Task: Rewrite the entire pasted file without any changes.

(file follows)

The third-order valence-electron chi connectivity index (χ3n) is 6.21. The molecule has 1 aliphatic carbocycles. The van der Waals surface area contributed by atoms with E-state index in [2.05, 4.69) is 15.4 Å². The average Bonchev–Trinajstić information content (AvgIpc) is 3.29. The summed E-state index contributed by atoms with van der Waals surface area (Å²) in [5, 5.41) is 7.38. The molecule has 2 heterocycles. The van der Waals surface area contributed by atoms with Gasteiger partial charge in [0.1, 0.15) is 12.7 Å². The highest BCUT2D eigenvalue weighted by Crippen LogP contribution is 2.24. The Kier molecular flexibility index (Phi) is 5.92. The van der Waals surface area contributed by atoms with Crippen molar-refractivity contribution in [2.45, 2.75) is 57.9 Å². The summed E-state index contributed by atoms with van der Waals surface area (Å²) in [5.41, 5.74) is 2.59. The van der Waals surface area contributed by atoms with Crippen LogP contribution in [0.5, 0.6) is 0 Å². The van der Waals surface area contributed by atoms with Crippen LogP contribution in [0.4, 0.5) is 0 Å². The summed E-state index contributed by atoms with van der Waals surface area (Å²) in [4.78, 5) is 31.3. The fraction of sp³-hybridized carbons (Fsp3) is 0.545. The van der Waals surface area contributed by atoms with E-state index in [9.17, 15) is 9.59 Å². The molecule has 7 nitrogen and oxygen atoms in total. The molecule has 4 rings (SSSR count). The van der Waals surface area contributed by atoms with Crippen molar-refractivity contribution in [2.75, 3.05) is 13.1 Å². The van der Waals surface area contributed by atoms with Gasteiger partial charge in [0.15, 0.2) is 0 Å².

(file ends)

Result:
The third-order valence-electron chi connectivity index (χ3n) is 6.21. The molecule has 1 aliphatic carbocycles. The van der Waals surface area contributed by atoms with E-state index in [2.05, 4.69) is 15.4 Å². The average Bonchev–Trinajstić information content (AvgIpc) is 3.29. The summed E-state index contributed by atoms with van der Waals surface area (Å²) in [5, 5.41) is 7.38. The molecule has 2 heterocycles. The van der Waals surface area contributed by atoms with Gasteiger partial charge in [0.1, 0.15) is 12.7 Å². The highest BCUT2D eigenvalue weighted by Crippen LogP contribution is 2.24. The Kier molecular flexibility index (Phi) is 5.92. The van der Waals surface area contributed by atoms with Crippen molar-refractivity contribution in [2.45, 2.75) is 57.9 Å². The summed E-state index contributed by atoms with van der Waals surface area (Å²) in [5.41, 5.74) is 2.59. The van der Waals surface area contributed by atoms with Crippen LogP contribution in [0.5, 0.6) is 0 Å². The van der Waals surface area contributed by atoms with Crippen LogP contribution in [0.4, 0.5) is 0 Å². The summed E-state index contributed by atoms with van der Waals surface area (Å²) in [4.78, 5) is 31.3. The fraction of sp³-hybridized carbons (Fsp3) is 0.545. The van der Waals surface area contributed by atoms with E-state index in [9.17, 15) is 9.59 Å². The molecule has 7 nitrogen and oxygen atoms in total. The molecule has 4 rings (SSSR count). The van der Waals surface area contributed by atoms with Crippen molar-refractivity contribution in [2.75, 3.05) is 13.1 Å². The van der Waals surface area contributed by atoms with Gasteiger partial charge in [0.15, 0.2) is 0 Å².